The Maryland Court of Special Appeals ruled that an injury lawsuit in state court against Medtronic Inc. over the off-label use of its Infuse bone graft is not preempted by the Medical Device Amendments to the federal Food Drug and Cosmetic Act.
The court ruled that the Medical Device Amendments do not preempt claims under state law that a device maker violated prohibitions against the misleading off-label marketing of a device, Law 360 reports. The Maryland case was brought by a man who claims he suffered serious complications after Infuse was inserted in a way not approved by the Food and Drug Administration (FDA) during 2007 spinal fusion surgery to relieve back pain.
The plaintiff alleges that the posterior approach resulted in serious complications including unwanted bone growth, for which he needed a second surgery in 2010. The posterior approach – through the back – is not approved by the FDA and constitutes an off-label use of the device. In 2011, the man learned he had developed two nodules in his lungs that could become cancerous, Law360 reports. He claims Medtronic knew of this cancer risk at the time of his surgery.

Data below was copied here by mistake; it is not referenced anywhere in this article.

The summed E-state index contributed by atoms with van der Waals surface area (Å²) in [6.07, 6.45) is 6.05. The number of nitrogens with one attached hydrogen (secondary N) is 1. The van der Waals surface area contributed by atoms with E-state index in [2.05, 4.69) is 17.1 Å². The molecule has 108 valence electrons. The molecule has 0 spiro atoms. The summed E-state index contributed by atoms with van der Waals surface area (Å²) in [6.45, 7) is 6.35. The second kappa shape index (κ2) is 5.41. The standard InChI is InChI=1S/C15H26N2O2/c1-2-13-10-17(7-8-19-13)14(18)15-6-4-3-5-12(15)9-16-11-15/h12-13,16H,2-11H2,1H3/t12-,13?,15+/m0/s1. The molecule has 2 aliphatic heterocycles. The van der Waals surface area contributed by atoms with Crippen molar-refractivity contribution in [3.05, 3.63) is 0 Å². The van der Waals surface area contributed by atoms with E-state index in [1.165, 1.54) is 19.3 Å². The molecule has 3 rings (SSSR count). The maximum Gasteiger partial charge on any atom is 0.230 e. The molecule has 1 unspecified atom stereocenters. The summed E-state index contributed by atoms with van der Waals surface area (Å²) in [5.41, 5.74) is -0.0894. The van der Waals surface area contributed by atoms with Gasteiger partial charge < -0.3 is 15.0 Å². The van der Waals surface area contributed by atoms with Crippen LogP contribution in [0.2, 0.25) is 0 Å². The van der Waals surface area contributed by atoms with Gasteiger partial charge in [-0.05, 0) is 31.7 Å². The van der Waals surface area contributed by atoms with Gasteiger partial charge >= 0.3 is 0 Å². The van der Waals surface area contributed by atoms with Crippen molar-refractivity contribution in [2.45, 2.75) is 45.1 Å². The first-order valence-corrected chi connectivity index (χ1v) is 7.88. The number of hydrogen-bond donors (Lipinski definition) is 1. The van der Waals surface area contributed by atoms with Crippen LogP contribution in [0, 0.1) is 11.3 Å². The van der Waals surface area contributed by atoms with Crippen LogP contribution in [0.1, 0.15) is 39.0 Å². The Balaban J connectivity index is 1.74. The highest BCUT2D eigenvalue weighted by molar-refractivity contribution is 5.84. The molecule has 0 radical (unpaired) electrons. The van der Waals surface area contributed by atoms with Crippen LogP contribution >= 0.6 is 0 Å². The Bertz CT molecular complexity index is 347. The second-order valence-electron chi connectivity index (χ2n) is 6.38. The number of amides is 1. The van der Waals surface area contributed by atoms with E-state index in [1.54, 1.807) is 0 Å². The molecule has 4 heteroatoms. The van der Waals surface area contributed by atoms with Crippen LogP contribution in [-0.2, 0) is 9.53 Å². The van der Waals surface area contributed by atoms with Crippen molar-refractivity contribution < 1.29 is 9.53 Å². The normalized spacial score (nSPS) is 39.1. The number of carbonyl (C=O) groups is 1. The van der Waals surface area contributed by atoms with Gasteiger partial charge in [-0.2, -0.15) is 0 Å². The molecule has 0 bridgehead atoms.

Claims that target Medtronic statements on labels approved by the FDA are preempted under federal law, but claims the device maker allegedly made in discussions with doctors and the public are not. “[A] state-law misrepresentation claim would not impose any requirements different from or in addition to those imposed under federal law,” the court said, according to Law360.
The FDA required Medtronic to put a warning on the Infuse label that it could only be used in the anterior approach. The plaintiff contends that Medtronic promoted the off-label use of the device by giving doctors “financial incentives,” according to Law360. Some 85 percent of more than $900 million in Medtronic sales in 2010 were from off-label uses of its products, according to the lawsuit. After an investigation that lasted more than a year, the Senate Finance Committee concluded that Medtronic was “shaping” articles that appear in medical journals through “significant” payments to researchers.